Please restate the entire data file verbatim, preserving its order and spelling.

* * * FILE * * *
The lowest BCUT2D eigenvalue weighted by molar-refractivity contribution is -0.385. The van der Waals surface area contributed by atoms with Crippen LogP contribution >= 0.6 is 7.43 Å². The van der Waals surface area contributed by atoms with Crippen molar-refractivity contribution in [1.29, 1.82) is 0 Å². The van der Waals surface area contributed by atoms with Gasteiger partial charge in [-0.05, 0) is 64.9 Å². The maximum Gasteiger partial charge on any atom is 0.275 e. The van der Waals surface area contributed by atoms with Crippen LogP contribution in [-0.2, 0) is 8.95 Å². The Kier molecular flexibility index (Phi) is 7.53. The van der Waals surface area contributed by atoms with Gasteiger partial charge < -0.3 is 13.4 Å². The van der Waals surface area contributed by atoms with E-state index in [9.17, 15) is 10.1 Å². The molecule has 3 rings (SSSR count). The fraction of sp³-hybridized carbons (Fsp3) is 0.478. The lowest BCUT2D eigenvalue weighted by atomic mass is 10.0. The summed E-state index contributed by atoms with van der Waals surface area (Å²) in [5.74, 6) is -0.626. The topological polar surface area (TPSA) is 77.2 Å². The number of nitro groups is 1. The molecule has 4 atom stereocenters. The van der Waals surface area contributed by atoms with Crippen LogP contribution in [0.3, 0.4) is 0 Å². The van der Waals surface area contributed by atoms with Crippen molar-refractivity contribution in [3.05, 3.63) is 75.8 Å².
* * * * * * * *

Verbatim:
The lowest BCUT2D eigenvalue weighted by molar-refractivity contribution is -0.385. The van der Waals surface area contributed by atoms with Crippen LogP contribution >= 0.6 is 7.43 Å². The van der Waals surface area contributed by atoms with Crippen molar-refractivity contribution in [1.29, 1.82) is 0 Å². The van der Waals surface area contributed by atoms with Gasteiger partial charge in [-0.05, 0) is 64.9 Å². The maximum Gasteiger partial charge on any atom is 0.275 e. The van der Waals surface area contributed by atoms with Crippen LogP contribution in [-0.2, 0) is 8.95 Å². The Kier molecular flexibility index (Phi) is 7.53. The van der Waals surface area contributed by atoms with Gasteiger partial charge < -0.3 is 13.4 Å². The van der Waals surface area contributed by atoms with E-state index in [9.17, 15) is 10.1 Å². The molecule has 3 rings (SSSR count). The fraction of sp³-hybridized carbons (Fsp3) is 0.478. The lowest BCUT2D eigenvalue weighted by atomic mass is 10.0. The summed E-state index contributed by atoms with van der Waals surface area (Å²) in [5.74, 6) is -0.626. The topological polar surface area (TPSA) is 77.2 Å². The number of nitro groups is 1. The molecule has 4 atom stereocenters. The van der Waals surface area contributed by atoms with Crippen LogP contribution in [0.3, 0.4) is 0 Å². The van der Waals surface area contributed by atoms with Crippen molar-refractivity contribution in [3.05, 3.63) is 75.8 Å².